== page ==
In the 1950s Winterthur became a museum in reality. DuPont lived nearby, overseeing things and collecting, right up until the end of his long life. Now, Winterthur is known as a leader in the preservation and scholarship of American antiques and decorative arts. It houses an extensive library, conservation lab, and even a graduate school.
My class spent three days there, learning and studying and soaking it all in. I learned so much! The rooms are amazing, full of incredible pieces in the most beautiful arrangements. I've never seen so many superb antique treasures in one place in my life. I learned about the conservation of textiles, paper, and paintings. I got to look through the library of rare books and ephemera, even leaf through paper dolls from the early 1800s, and I saw technicians busy at work restoring a badly damaged Charles Willson Peale painting.
Our trip coincided with the Delaware Winter Antiques Show, an annual event at which dealers from around the country get together to sell their wares to collectors. Though just students, we were able to gain admission to the opening night gala, and spent that night dressed to the nines, hobnobbing with big collectors and antiques experts, eating fancy appetizers and frantically trying to select an appropriately fine antique specimen to be the subject of a certain 10-page paper due in two weeks.
I chose a charming Lehn-ware cup and saucer, made by Joseph Lehn, a Pennsylvanian Mennonite farmer in the mid 19th century. His turned and painted wood pieces were made and sold just for fun, and now are highly collectible. I was charmed by the little strawberries painted on it, and its bright, rare, yellow color. During the upcoming week I'll research it as much as I can--my paper has to be an argument about why it would be a good purchase for a collector or museum.
This trip was short but extremely packed. I feel like I learned an incredible amount in such a short time. But my favorite part, by far, was the free time I had to just stroll around the grounds of Winterthur on my own, breathing in the clean fresh country air, and admiring the colorful fall foliage. No flowers, save a few late lilies, were in bloom, but the gardens were still enchantingly beautiful. I wandered through the Pinetum, where little brown birds clucked inside bushes covered in red berries. Old twisted cherry trees contrasted with enormously tall straight pines, and everywhere I looked I found a secluded nook with a bench, or a sundial, or a terrace overlooking a spacious meadow. Behind the huge house/museum I caught a view of myself in a deep leaf-covered reflecting pool, and, walking over a Japanese bridge, a dozen gigantic silver and gold carp rose from muddy depths to follow me along the edge of their pond.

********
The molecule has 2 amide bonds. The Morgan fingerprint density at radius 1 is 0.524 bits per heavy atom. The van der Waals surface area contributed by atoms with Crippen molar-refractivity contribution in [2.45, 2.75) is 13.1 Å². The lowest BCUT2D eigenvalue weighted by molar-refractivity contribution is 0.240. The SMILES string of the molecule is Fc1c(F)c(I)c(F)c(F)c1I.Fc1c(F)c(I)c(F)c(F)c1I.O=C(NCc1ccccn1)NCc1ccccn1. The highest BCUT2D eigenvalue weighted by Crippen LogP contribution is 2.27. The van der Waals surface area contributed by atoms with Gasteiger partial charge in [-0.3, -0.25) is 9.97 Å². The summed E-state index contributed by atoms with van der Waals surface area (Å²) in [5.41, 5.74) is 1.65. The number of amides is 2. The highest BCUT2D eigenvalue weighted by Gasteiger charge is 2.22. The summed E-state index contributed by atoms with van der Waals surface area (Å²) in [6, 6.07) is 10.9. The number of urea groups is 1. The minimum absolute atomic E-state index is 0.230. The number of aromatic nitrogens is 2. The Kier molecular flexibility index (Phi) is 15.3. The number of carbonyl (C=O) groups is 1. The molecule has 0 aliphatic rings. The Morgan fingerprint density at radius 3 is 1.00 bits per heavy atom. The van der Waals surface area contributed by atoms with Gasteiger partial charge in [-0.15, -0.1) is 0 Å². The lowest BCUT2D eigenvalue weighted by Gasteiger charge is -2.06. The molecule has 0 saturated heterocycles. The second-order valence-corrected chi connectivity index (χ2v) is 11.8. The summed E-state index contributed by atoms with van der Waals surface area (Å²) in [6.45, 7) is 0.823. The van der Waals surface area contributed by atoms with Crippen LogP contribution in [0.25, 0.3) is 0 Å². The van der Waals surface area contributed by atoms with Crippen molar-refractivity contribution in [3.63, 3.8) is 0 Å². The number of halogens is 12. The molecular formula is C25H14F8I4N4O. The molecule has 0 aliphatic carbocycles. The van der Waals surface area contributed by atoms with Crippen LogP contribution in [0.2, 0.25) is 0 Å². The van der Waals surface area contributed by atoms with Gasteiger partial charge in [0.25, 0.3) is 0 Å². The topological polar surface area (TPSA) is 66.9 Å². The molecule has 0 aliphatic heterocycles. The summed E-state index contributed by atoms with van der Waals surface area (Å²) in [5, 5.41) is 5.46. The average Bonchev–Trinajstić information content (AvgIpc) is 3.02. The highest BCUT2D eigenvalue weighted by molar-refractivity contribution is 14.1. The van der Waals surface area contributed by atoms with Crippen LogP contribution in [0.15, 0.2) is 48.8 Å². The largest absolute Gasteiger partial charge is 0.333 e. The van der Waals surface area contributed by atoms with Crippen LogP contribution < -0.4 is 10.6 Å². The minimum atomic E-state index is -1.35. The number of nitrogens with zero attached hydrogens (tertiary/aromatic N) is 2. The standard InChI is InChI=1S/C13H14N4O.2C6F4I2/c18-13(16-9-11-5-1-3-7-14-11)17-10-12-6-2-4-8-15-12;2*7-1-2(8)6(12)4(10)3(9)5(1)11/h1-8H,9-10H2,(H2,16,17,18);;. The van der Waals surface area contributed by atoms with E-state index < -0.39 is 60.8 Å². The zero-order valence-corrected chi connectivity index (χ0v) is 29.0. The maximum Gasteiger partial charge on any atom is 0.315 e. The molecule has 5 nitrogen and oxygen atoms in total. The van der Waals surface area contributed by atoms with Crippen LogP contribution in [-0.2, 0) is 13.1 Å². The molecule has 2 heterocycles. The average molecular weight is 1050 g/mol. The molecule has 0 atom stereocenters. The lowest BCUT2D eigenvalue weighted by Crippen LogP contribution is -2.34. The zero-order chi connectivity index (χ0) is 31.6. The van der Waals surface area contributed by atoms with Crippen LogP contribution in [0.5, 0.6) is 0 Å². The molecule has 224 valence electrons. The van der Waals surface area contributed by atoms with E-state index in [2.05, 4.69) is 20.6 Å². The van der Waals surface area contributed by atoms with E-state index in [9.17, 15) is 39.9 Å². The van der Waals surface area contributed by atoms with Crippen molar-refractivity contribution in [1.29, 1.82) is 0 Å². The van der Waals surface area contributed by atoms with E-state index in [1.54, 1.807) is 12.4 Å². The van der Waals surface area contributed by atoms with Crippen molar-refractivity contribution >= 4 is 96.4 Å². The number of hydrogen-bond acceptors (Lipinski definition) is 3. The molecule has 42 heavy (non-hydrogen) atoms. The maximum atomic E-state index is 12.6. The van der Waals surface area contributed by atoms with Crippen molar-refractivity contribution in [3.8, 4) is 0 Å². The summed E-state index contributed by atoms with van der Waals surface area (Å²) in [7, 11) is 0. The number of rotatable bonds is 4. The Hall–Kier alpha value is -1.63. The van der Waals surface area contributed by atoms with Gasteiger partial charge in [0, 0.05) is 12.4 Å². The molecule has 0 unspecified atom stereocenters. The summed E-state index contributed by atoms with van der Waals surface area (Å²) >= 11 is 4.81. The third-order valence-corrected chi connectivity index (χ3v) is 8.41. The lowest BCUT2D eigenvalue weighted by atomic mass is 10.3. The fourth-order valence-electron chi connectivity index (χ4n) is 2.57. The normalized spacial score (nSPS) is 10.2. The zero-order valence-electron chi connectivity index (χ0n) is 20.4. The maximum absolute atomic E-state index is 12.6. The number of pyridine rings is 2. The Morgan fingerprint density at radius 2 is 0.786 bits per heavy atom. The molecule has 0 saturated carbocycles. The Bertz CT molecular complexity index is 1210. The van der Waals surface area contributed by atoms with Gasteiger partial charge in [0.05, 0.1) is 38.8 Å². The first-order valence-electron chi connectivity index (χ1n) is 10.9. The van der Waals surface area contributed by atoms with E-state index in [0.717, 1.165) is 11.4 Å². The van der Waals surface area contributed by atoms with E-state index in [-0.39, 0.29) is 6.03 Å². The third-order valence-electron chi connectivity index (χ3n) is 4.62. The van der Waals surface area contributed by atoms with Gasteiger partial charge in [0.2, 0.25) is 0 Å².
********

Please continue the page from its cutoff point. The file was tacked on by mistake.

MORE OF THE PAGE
Reluctantly, I returned to New York, on a cold rainy, traffic-filled Friday evening, with the peace and still beauty of Winterthur in my heart.
Tuesday, November 6, 2007
So what have I been so busy with? Well, on Sunday I had church of course, and it was also New York Marathon day, so I fell in with a group of fun people having a marathon party. We celebrated by eating really unhealthy food and watching a slide show of pictures of people we know who ran the marathon, as well as lots of random strangers. It's amazing how many really old people can run a marathon!
I had to leave early to go home and finish my two papers, due the next morning. I don't know how they turned out... by midnight I had done all I could do and forced myself to stop before I ruined them. And of course the next day, after turning them in, I suddenly thought of a few more interesting points I could have added. Doh!
Yesterday I had class all day, and then spent a few hours afterward in the library catching up on readings. By six I was all ready to go home and get some dinner, but on my way out I was sidetracked by a friend who introduced me to a woman who was going to give a talk at 7 about her humanitarian efforts in Nepal. So I stayed to listen, and even though she didn't speak very good English, it was a delightful story and truly inpspired me. She is a woman who has worked in France for several major fashion houses including Chanel and Christian Dior, but in her spare time she has devoted herself to starting and running an orphanage in Nepal. With just her own hard-earned money and a willingness to be of service to people less fortunate than herself, she has created a tremendous legacy of good, and changed a lot of people's lives for the better.
When I got home, my sister and I worked on our resumes until she got a call from a boy! Yes, she finally has a date! It's just funny because lately she's been saying how she wishes she would get asked out on dates. I didn't get a good look at him on Sunday, but he's some kind of stock broker, and he seems pretty nice.
Anyway, today I don't have class, but I need to get packed for Delaware. And I need to go back to school and do the rest of my reading. And check out a book for the long bus-ride! I'll post on Saturday, with details of my next adventure...
Saturday, November 3, 2007
I try to spend most of my day in places that are warm, like libraries and museums. Class is usually cold, and my school library is really cold. Church is sometimes cold and sometimes warm. Stores are warm, but they are too tempting. The subways and buses are generally warm, especially when they are packed, which they often are now that the weather is cold.
My new ritual is to drink a cup of hot chocolate after dinner. It makes a nice dessert, and it fills my whole body with warmth. I envy coffee drinkers because they get to walk around all day holding hot steamy cups of drink. Maybe I'll get a thermos and walk around with something hot in it. Like soup. Or herbal tea.